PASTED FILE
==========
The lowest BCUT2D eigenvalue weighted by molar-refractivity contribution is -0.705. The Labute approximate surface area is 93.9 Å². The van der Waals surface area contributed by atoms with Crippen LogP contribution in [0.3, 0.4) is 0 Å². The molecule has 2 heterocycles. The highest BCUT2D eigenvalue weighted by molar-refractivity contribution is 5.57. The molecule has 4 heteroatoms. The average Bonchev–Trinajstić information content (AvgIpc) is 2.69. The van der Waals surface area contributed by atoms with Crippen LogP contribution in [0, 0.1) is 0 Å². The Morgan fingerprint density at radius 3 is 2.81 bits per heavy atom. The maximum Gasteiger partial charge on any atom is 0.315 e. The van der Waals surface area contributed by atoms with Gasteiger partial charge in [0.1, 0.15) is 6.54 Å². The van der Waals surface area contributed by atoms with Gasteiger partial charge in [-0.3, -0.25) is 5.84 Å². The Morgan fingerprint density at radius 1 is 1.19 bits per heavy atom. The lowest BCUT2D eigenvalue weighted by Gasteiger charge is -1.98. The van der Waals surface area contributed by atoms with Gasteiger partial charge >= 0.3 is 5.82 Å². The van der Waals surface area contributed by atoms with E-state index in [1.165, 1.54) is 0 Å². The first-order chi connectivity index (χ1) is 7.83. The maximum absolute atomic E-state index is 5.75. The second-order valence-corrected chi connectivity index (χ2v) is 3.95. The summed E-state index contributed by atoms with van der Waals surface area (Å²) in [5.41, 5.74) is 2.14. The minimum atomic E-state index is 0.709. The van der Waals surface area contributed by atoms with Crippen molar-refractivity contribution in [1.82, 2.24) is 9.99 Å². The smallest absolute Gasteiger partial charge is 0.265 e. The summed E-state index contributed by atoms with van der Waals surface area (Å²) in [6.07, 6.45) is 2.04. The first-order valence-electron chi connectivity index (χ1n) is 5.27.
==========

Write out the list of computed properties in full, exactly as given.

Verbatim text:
The lowest BCUT2D eigenvalue weighted by molar-refractivity contribution is -0.705. The Labute approximate surface area is 93.9 Å². The van der Waals surface area contributed by atoms with Crippen LogP contribution in [0.3, 0.4) is 0 Å². The molecule has 2 heterocycles. The highest BCUT2D eigenvalue weighted by molar-refractivity contribution is 5.57. The molecule has 4 heteroatoms. The average Bonchev–Trinajstić information content (AvgIpc) is 2.69. The van der Waals surface area contributed by atoms with Crippen LogP contribution in [0, 0.1) is 0 Å². The Morgan fingerprint density at radius 3 is 2.81 bits per heavy atom. The maximum Gasteiger partial charge on any atom is 0.315 e. The van der Waals surface area contributed by atoms with Gasteiger partial charge in [0.1, 0.15) is 6.54 Å². The van der Waals surface area contributed by atoms with Gasteiger partial charge in [-0.3, -0.25) is 5.84 Å². The Morgan fingerprint density at radius 1 is 1.19 bits per heavy atom. The lowest BCUT2D eigenvalue weighted by Gasteiger charge is -1.98. The van der Waals surface area contributed by atoms with Gasteiger partial charge >= 0.3 is 5.82 Å². The van der Waals surface area contributed by atoms with E-state index in [1.165, 1.54) is 0 Å². The first-order chi connectivity index (χ1) is 7.83. The maximum absolute atomic E-state index is 5.75. The second-order valence-corrected chi connectivity index (χ2v) is 3.95. The summed E-state index contributed by atoms with van der Waals surface area (Å²) in [5.41, 5.74) is 2.14. The minimum atomic E-state index is 0.709. The van der Waals surface area contributed by atoms with Crippen molar-refractivity contribution in [1.82, 2.24) is 9.99 Å². The smallest absolute Gasteiger partial charge is 0.265 e. The summed E-state index contributed by atoms with van der Waals surface area (Å²) in [6.07, 6.45) is 2.04. The first-order valence-electron chi connectivity index (χ1n) is 5.27.